Tundra Ediciones has recently announced a new monograph about the Booted Eagle, written by Spanish researcher Ignacio Santiago García Dios. See the author’s blog about the Booted Eagle .
The book has 558 pages and will be available on November 20th.
It covers taxonomy, distribution, breeding behaviour, diet, conservation and more.
It is the only up-to-date monograph on the species and with more than 550 pages it covers everything in great detail.
Birdlife International announced a new LIFE project for the Eastern Imperial Eagle in Hungary, Austria, Serbia, Slovenia, the Czech Republic and Slovakia.
The project aims to reduce persecution, improve habitat and guard nests.
It is hoped to increase the current population of 220 pairs in those countries to 250 pairs by 2021.
A very important project for these amazing eagles. The measures, particularly reducing persecution, will also benefit other species like the White-tailed Eagle.
In this new book about the Golden Eagle, the author describes his experience of decades of watching Golden Eagles in the UK. In great detail he explains what he has seen and why he thinks that existing knowledge of Golden Eagles often does not show the complete picture.
The book covers the behaviour and the activities of Golden Eagles throughout the year and explains what people studying Golden Eagles should keep in mind when seeing (or not seeing) the birds and how to interpret their observations.
The book explains how hard it often is to interpret the behaviour of the eagles when seen in the field and questions existing knowledge about the species.
Often the “Fieldworker’s Guide to the Golden Eagle” is about the personal experience and opinion of the author. There is of course nothing wrong with that but I would have preferred more scientific references and a more scientific writing style.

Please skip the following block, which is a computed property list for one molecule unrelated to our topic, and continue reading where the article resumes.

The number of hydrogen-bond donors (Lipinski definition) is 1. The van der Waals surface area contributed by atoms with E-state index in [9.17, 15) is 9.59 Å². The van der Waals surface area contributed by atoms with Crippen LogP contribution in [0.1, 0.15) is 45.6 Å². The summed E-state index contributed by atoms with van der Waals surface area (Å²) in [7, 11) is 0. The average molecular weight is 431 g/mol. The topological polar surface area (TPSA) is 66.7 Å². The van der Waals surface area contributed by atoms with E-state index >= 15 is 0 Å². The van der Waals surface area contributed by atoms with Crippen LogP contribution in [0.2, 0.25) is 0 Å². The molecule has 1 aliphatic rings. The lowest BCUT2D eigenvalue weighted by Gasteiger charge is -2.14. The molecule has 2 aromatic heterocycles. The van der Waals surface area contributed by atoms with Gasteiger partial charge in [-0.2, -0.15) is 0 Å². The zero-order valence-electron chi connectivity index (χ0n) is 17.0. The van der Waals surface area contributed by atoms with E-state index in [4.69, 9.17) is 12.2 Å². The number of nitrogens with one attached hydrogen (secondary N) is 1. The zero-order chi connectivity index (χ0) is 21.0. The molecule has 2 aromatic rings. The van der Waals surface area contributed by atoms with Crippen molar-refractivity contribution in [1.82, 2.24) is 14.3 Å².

Overall this is an interesting addition to your library if you study Golden Eagles, particularly in the UK. But make sure to read other, more scientific books and publications as well, in order to get a more complete picture of Golden Eagle ecology.
Make sure to read Jeff Watson’s book on Golden Eagles:
The 2nd edition of Jeff Watson’s book (2010) is (by far) the most comprehensive book on Golden Eagles published so far and the one book that you must have to understand the Golden Eagle. It has many scientific references and, although also with a focus on the UK, it also describes Golden Eagle studies across its range and also compares the Golden Eagle with other Aquilla eagles like the Eastern Imperial Eagle or the Wedge-tailed Eagle.
The Deutsche Wildtierstiftung has recently published a new book about land management for the Lesser Spotted Eagle. The species a one of the rarest raptors in German and only occurs in the north-east with around 100 pairs.
Land management plays a crucial rote for its conservation. The Lesser Spotted Eagle cannot live in intensively managed agricultural areas and without forests.
The book can be ordered here. Price is 10.90 Euros.
Three new books (written in Spanish) are currently being written with the first volume already available. The 1st book covers the European eagles, the 2nd book the remainig raptors and the 3rd book is about the European owls.